Irving J. Rifkin was born on March 4, 1917 in Brooklyn, New York. His parents, Julius Rifkin and Clara Schneider, were Russian Jewish immigrants. His father would later be drafted in the Second World War, and was a high-ranking member of the Cambridge Masonic lodge, along with all six of his brothers. He had one younger brother, Victor, an older sister, Florence, and an older brother, Charles. The census records of his family indicate that they likely lived at 3916 Laurel Ave, just over a mile west of Coney Island. In 1935, while he was a pre-medical student at City College, he joined the Communist party. While in college, he participated in the ROTC program, which likely motivated his decision to fight in Spain.
After graduating from City College in spring 1938, he boarded the Queen Mary which arrived in Spain on July 16 1938. Rifkin’s family did not know he was going to fight in Spain until they received a letter he wrote on July 14. He also sent a postcard to his close friend and actor Robert Martin Loewer. The postcard was one of many by Spanish Republicans which depicted the failed uprising against the Republic led by General José Sanjurjo in 1932. The description on the postcard reads “Sanjurjo, the incarnation of the absolutist spirit of the typical Spanish Army commander, leads in Seville an armed uprising against the first Government of the Republic, and flees to Portugal without waiting for the outcome.” Sanjurjo supported the Nationalist rebels, but was unable to join in on the fighting, as he died in a plane crash on July 20th, 1936. These postcards were intended to boost morale and convince the soldiers that they were not fighting a lost cause. On the card, he wrote “I’m sending this card from Spain, as you may know by this time. The war is just two years old today and the Spanish people, old peasant women, kids all still show magnificent enthusiasm. They can never be beaten.”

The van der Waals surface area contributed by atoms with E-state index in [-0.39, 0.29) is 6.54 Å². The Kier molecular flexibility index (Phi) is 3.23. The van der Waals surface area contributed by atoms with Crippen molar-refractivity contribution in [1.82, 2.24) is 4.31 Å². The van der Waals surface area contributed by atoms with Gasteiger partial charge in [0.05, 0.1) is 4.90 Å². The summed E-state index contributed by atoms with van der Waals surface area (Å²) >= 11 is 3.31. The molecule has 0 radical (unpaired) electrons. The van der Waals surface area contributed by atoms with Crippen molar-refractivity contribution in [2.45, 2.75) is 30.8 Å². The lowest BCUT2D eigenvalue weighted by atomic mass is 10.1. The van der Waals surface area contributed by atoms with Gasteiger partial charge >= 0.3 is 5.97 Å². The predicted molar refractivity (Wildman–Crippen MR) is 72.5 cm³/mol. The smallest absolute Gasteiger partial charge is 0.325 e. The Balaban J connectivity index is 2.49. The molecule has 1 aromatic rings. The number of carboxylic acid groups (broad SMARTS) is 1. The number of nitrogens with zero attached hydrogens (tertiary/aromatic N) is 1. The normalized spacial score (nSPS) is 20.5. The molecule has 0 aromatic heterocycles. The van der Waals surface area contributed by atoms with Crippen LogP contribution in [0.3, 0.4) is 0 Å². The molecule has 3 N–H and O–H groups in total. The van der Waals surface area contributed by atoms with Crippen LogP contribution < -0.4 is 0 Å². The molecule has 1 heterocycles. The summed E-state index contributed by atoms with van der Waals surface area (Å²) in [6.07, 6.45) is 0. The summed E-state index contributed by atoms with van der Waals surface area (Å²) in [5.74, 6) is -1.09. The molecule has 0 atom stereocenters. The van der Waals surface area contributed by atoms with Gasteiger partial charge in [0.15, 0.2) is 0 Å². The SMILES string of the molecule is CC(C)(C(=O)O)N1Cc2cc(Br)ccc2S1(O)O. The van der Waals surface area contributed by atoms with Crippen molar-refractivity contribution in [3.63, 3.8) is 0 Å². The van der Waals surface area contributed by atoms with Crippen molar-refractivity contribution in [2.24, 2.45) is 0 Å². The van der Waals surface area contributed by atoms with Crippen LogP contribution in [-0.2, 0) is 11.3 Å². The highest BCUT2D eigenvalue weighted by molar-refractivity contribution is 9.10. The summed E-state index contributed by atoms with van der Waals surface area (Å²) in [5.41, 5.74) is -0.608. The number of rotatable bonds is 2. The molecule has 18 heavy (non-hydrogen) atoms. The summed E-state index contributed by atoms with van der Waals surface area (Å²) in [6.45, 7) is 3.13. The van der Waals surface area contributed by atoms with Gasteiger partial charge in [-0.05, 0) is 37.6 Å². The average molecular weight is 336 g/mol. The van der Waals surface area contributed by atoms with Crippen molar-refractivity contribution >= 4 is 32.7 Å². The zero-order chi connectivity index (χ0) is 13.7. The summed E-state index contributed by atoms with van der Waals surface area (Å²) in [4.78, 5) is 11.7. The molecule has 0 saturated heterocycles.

Rifkin served in the Third Company of the Abraham Lincoln Brigade in the summer and autumn of 1938. He took part in the Battle of the Ebro, which was the largest battle of the Civil War by length and number of soldiers. Despite some initial successes by the Republican forces during the battle, the engagement eventually turned into a war of attrition. The air support provided by Germans and Italians allowed Franco to regroup and push back the Republicans. On September 3rd, 1938, Franco successfully launched a counterattack from the town of Gandesa, and managed to capture the strategically important town of Corbera. Rifkin and several other members of the Third Company were in Corbera when it fell to the Nationalists, and they were captured on September 7th. His ultimate fate is unknown, although he was likely executed shortly after his capture. His last letter to his family was sent two weeks prior on August 24th.
Dunphy, John J. “A Post Card from the Spanish Civil War.” Medium. Medium, August 1, 2020. https://johnjdunphy.medium.com/a-post-card-from-the-spanish-civil-war-43b48f4162a1.
Ink, Social. “Rifkin, Irving J.” The Abraham Lincoln Brigade Archives, June 23, 2020. https://alba-valb.org/volunteers/irving-rifkin/.
“Irving Rifkin (1917 - 1938) - Genealogy - Geni.com.” Geni. Accessed June 3, 2022. https://www.geni.com/people/Irving-Rifkin/6000000062286639264.
“Julius Rifkin (1887 - 1973) - Genealogy - Geni.com.” Geni. Accessed June 3, 2022. https://www.geni.com/people/Julius-Rifkin/6000000062287030844.
"United States Census, 1930," database with images, FamilySearch (https://www.familysearch.org/ark:/61903/1:1:X4JY-G1V : accessed 4 June 2022), Irving Rifkin in household of Julius Rifkin, Brooklyn (Districts 1251-1500), Kings, New York, United States; citing enumeration district (ED) ED 1455, sheet 4A, line 47, family 87, NARA microfilm publication T626 (Washington D.C.: National Archives and Records Administration, 2002), roll 1526; FHL microfilm 2,341,261.